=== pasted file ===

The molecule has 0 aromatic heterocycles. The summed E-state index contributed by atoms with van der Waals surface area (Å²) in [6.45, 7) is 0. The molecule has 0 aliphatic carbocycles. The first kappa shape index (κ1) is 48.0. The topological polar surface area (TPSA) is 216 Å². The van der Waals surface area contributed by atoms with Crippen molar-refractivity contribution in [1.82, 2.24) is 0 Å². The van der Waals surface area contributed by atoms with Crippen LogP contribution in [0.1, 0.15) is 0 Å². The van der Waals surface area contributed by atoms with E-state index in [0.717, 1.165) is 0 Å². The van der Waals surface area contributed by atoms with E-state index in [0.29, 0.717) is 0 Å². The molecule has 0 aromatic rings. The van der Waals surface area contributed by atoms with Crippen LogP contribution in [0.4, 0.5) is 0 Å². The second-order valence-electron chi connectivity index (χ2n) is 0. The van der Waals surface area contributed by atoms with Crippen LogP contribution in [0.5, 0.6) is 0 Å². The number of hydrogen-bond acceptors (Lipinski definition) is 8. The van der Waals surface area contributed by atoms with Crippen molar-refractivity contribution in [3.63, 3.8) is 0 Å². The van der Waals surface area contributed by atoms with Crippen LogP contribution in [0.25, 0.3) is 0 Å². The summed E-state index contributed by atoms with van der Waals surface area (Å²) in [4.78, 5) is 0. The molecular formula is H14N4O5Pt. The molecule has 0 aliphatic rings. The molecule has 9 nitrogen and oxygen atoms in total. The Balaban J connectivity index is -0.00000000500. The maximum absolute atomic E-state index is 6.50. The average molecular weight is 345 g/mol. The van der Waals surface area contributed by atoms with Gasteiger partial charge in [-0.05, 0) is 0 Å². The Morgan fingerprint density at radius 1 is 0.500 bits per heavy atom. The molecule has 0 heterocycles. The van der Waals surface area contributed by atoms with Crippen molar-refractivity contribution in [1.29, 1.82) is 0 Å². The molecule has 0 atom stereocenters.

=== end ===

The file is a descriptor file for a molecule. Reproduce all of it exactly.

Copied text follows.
The molecule has 0 aromatic heterocycles. The summed E-state index contributed by atoms with van der Waals surface area (Å²) in [6.45, 7) is 0. The molecule has 0 aliphatic carbocycles. The first kappa shape index (κ1) is 48.0. The topological polar surface area (TPSA) is 216 Å². The van der Waals surface area contributed by atoms with Crippen molar-refractivity contribution in [1.82, 2.24) is 0 Å². The van der Waals surface area contributed by atoms with Crippen LogP contribution in [0.1, 0.15) is 0 Å². The van der Waals surface area contributed by atoms with E-state index in [0.717, 1.165) is 0 Å². The van der Waals surface area contributed by atoms with E-state index in [0.29, 0.717) is 0 Å². The molecule has 0 aromatic rings. The van der Waals surface area contributed by atoms with Crippen LogP contribution in [0.4, 0.5) is 0 Å². The second-order valence-electron chi connectivity index (χ2n) is 0. The van der Waals surface area contributed by atoms with Crippen LogP contribution in [0.5, 0.6) is 0 Å². The number of hydrogen-bond acceptors (Lipinski definition) is 8. The van der Waals surface area contributed by atoms with Crippen molar-refractivity contribution in [3.63, 3.8) is 0 Å². The van der Waals surface area contributed by atoms with Crippen LogP contribution in [0.25, 0.3) is 0 Å². The summed E-state index contributed by atoms with van der Waals surface area (Å²) in [4.78, 5) is 0. The molecular formula is H14N4O5Pt. The molecule has 0 aliphatic rings. The molecule has 9 nitrogen and oxygen atoms in total. The Balaban J connectivity index is -0.00000000500. The maximum absolute atomic E-state index is 6.50. The average molecular weight is 345 g/mol. The van der Waals surface area contributed by atoms with Gasteiger partial charge in [-0.05, 0) is 0 Å². The Morgan fingerprint density at radius 1 is 0.500 bits per heavy atom. The molecule has 0 heterocycles. The van der Waals surface area contributed by atoms with Crippen molar-refractivity contribution in [1.29, 1.82) is 0 Å². The molecule has 0 atom stereocenters.